Hunting for the next ASOS - three stocks to watch

Monday, Mar 14 2011 by
Hunting for the next ASOS  three stocks to watch

ASOS (LON:ASC) has been a stock market phenomenon. While the internet fashion retailer has continued its impressive growth, both domestically and internationally, even more impressive has been the expansion of its P/E ratio which has now reached the nosebleed territory of 100 times 2010 earnings of 18.7p per share to give the company a market capitalisation of £1.4bn. The company floated back in 2001 and first hit most investors radar with a tip at 5p by the renowned city maven Mark Watson Mitchell, but while ASOS has been clearly blessed by the market ever since one does start to wonder where the value lies for buyers at this level.

What has been startling in the case of ASOS has been its continued rise in spite of a very full valuation, and gives proof to the pudding that the market falls in love with its darlings. Institutional investors have long been enamoured with momentum trades and often feel compelled to window dress their portfolios with the most talked about companies resulting in continued buying of market stars regardless of valuation. Studies by William O'Neil & Co  , the institutional advisory run by the founder of Investors Business Daily, have shown that many of the stock market's highest performers have risen regardless of valuation but primarily due to the momentum behind current and historic profit potential. Value investors would scoff at such a notion, but clearly, given the right market environment these ideas have merit.

So how do you find the next ASOS, the next company whose market return could be driven as much by P/E expansion as by profit growth? The aforesaid Bill O'Neil's book for retail investors "How to Make Money in Stocks" is a classic text for momentum investors who want to balance technical and fundamental analysis which provides good screen ideas for precisely this purpose. He espouses the 'CAN SLIM' approach to stock picking, an mnemonic that summarises an approach that focuses on market leaders with earnings momentum that have 'something new' to grab the attention of institutional sponsors - much as ASOS has in the previous 12 months.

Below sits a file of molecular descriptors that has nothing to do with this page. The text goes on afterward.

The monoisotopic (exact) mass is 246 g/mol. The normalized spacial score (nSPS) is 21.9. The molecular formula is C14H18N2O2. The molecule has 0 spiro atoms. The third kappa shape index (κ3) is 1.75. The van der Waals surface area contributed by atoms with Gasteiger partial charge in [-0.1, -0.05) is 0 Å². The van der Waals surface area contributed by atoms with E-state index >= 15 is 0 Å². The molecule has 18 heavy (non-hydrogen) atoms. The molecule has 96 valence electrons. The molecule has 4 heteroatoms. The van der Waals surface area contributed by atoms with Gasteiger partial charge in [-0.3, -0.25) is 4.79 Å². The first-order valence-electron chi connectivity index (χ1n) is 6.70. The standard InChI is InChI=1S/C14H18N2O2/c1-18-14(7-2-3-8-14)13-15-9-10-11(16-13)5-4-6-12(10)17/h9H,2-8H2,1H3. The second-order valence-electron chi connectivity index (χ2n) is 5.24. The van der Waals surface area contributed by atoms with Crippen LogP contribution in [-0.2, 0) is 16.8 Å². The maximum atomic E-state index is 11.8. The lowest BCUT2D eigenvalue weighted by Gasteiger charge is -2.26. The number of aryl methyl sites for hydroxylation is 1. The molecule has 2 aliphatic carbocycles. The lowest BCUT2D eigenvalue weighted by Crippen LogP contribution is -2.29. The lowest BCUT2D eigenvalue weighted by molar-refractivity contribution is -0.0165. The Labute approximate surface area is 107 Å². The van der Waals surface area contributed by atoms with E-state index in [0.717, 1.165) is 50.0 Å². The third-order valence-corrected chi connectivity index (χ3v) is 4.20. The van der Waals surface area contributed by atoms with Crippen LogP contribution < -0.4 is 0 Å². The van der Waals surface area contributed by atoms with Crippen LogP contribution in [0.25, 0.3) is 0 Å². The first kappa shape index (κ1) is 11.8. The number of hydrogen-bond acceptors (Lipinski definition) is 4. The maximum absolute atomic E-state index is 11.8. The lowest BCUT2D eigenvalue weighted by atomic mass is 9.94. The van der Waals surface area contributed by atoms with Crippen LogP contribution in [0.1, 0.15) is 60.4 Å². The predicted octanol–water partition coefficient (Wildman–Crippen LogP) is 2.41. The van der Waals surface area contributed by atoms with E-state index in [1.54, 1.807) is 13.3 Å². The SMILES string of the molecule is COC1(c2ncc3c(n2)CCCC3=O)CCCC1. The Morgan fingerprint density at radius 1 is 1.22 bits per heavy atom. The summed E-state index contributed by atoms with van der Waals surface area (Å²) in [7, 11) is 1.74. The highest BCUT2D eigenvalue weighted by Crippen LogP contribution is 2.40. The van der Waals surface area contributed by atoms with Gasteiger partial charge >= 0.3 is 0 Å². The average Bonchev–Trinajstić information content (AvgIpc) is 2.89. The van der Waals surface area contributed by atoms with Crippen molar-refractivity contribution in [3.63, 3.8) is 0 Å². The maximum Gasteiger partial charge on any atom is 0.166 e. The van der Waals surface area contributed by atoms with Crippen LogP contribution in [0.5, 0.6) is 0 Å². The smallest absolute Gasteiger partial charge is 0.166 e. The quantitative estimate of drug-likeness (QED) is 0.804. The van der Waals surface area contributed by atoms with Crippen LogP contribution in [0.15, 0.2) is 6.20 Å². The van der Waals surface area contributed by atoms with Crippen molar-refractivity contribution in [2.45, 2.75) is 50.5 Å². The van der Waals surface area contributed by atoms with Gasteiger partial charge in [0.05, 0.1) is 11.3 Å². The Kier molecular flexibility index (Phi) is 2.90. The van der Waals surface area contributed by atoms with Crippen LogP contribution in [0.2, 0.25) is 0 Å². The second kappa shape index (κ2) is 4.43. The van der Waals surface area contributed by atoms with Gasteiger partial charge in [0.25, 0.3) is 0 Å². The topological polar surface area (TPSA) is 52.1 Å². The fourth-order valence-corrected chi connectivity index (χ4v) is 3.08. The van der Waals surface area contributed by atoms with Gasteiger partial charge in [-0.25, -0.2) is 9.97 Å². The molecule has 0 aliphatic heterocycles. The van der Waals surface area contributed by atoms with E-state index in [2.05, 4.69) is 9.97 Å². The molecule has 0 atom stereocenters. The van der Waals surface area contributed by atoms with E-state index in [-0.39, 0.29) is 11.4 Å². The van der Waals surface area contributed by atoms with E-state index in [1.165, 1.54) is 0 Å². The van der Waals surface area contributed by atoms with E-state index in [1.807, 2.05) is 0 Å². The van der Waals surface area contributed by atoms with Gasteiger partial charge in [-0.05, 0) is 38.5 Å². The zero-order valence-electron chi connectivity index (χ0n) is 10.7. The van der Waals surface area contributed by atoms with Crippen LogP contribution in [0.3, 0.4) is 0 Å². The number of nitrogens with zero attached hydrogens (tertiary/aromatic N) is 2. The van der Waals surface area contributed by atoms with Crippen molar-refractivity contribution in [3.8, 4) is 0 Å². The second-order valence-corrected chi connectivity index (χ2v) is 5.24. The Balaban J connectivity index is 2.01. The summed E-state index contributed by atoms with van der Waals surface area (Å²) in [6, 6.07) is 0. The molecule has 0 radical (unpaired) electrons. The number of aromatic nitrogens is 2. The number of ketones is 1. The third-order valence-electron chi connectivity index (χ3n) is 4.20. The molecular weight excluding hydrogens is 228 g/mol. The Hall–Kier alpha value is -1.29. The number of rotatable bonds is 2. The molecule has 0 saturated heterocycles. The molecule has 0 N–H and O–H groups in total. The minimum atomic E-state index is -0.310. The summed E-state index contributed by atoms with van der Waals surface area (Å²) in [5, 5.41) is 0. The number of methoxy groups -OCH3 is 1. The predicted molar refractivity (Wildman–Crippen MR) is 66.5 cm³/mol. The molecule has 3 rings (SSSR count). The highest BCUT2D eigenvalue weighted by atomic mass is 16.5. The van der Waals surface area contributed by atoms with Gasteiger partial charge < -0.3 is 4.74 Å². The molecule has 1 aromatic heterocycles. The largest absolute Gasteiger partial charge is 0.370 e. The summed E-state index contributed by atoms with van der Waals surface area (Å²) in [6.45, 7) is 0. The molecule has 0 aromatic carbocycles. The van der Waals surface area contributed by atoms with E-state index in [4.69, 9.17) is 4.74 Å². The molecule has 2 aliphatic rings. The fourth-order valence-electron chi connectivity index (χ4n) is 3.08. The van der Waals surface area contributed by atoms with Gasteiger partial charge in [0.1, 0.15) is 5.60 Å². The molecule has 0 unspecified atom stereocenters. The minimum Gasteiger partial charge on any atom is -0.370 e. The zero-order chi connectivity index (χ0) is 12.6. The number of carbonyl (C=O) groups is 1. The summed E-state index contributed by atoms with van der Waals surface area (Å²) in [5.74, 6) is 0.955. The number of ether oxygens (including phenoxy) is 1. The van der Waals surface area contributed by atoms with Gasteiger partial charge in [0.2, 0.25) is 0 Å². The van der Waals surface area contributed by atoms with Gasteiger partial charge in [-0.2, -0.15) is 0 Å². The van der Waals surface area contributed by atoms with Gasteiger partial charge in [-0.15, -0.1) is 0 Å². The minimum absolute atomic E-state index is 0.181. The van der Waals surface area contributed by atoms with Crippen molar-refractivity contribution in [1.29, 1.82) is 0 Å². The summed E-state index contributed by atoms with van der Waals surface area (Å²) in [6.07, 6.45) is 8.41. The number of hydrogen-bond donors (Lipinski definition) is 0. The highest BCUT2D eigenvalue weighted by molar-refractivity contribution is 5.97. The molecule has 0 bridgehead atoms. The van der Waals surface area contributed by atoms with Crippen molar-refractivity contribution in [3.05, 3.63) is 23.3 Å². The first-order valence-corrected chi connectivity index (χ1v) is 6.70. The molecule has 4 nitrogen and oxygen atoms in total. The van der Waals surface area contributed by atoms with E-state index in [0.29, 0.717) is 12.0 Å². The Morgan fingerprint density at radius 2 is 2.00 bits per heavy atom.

Bearing these ideas in mind, it was interesting to note several sets of eye catching results last week from 3 companies of different sizes that while priced expensively today may offer investors exposure to some of these ideas. Two of the…

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ASOS Plc is a United Kingdom-based global online fashion destination .The Company sell cutting-edge fast fashion and offers a variety offashion-related content, making the hub of a thriving fashion community. It sell 75,000 branded and own-brand products through localized mobile and web experiences, delivering from United Kingdom(UK) hub to almost every country in the world. It tailors the mix of own-label, global and local brands sold through each of nine local language websites: UK, United States, France, Germany, Spain, Italy, Australia, Russia and China. It sell Womenswear products in sizes 2 to 28 and Menswear in sizes XXXS to XXXL, and have introduced an increased range of men’s waist, leg-length and shoe sizes. more »

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Abcam plc is engaged in producing and marketing protein research tools. The Company offers products, such as primary antibodies, including monoclonals, polyclonals, conjugated primary antibodies, tags and cell markers, loading controls, flow cytometry antibodies and others; secondary antibodies, such as Alexa Fluor conjugated secondaries, alkaline phosphatase (AP), horseradish peroxidase (HRP), Biotin and others; immunoassay kits and reagents, such as lateral flow and dipstick assays, antibody arrays and others; cell and tissue imaging tools, such as fluorescent cell imaging and immunohistochemistry (IHC); cellular and biochemical assays, such as cell signaling, and cell damage and oxidative stress, and others; proteins and peptides, such as enzymes, signaling proteins and others; proteomics tools, cellular fractionation and others; lysates, such as cytoplasmic, membrane and others; multiplex micro ribonucleic acid (miRNA) assays, and agonists, activators, antagonists and inhibitors. more »